Jazzymyn, Ehrik and Caytee walked into a bar
Over the weekend some friends kept a group of us entertained with their list of potential names for a soon to be expected bundle of joy.
What people would think of the name, potential nicknames and other couples who’d “baggsed the name” were all key considerations.
But curiously, how that preferred name was spelled did not come into the equation at all.
Naming conventions have definitely become something of an abstract art in Australia, ditto correct spelling. There’s an increasing use of “y” and “c” where there used to be a whole lot of a’s, i’s and e’s.
Creativity is one thing but the biggest problem with being too far fetched with spellings and names is the grief it causes other people who deserve a chance of actually being able to say it.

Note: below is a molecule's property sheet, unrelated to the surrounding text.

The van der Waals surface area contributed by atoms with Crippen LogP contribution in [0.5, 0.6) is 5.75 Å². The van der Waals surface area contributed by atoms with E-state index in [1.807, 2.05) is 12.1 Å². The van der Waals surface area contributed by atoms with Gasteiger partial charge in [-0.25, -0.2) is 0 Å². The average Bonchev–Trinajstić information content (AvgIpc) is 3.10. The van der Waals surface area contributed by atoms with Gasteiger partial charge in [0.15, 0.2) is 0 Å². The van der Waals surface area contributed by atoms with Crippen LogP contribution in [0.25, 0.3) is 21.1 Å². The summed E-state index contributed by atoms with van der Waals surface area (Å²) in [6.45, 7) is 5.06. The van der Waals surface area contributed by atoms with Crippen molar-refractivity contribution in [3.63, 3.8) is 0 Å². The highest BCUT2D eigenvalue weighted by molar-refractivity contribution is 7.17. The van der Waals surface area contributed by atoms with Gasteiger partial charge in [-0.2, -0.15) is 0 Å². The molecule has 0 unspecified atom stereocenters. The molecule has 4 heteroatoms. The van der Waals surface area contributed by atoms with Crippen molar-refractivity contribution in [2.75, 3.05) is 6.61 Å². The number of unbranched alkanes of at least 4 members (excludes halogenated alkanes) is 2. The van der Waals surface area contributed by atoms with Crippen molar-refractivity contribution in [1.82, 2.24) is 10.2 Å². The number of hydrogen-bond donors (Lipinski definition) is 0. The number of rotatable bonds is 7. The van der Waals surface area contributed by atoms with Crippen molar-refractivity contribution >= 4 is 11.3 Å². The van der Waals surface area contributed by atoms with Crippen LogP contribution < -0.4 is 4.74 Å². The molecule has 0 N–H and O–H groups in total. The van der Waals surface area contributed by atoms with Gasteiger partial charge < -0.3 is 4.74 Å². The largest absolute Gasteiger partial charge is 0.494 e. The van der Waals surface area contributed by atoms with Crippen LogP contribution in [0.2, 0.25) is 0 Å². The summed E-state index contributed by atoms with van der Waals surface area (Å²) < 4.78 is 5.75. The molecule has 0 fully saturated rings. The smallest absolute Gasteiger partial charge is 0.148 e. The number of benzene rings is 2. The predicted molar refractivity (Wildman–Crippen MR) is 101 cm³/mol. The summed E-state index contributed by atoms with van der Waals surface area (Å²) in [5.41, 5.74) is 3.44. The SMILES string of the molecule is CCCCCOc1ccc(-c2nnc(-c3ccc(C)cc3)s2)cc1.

It strikes me that we could learn something from the well-mannered and tidy citizens of Sweden, who are currently fighting a law that requires a family to register their name for approval.
Established in 1982, Sweden’s Name Law, was put in place to prevent common folk giving their children noble names. Tsk, tsk. And also, to protect the children from ridicule when they grow up.
Strangely enough, their beef is not with the law itself. According to a recent edition of Oyster magazine, the Swedes are rejecting the idea that there are only 170 names on the uni-sex list. A fact that definitely seems at odds with their World Economic Forum status, as the most gender-equal country in the world.
The first part of the Name Law clearly has no place here in Australia. Quite aside from the fact that it’s a repression of the right to choose for yourself, it’d be cruel to take away what is clearly some of the most exciting tasks for expectant parents.
But I can’t help feeling that it has some value in the idea that it could protect children from ridicule and protect spelling conventions enough that other people can actually pronounce it.
Follow me on Twitter: @lucyjk
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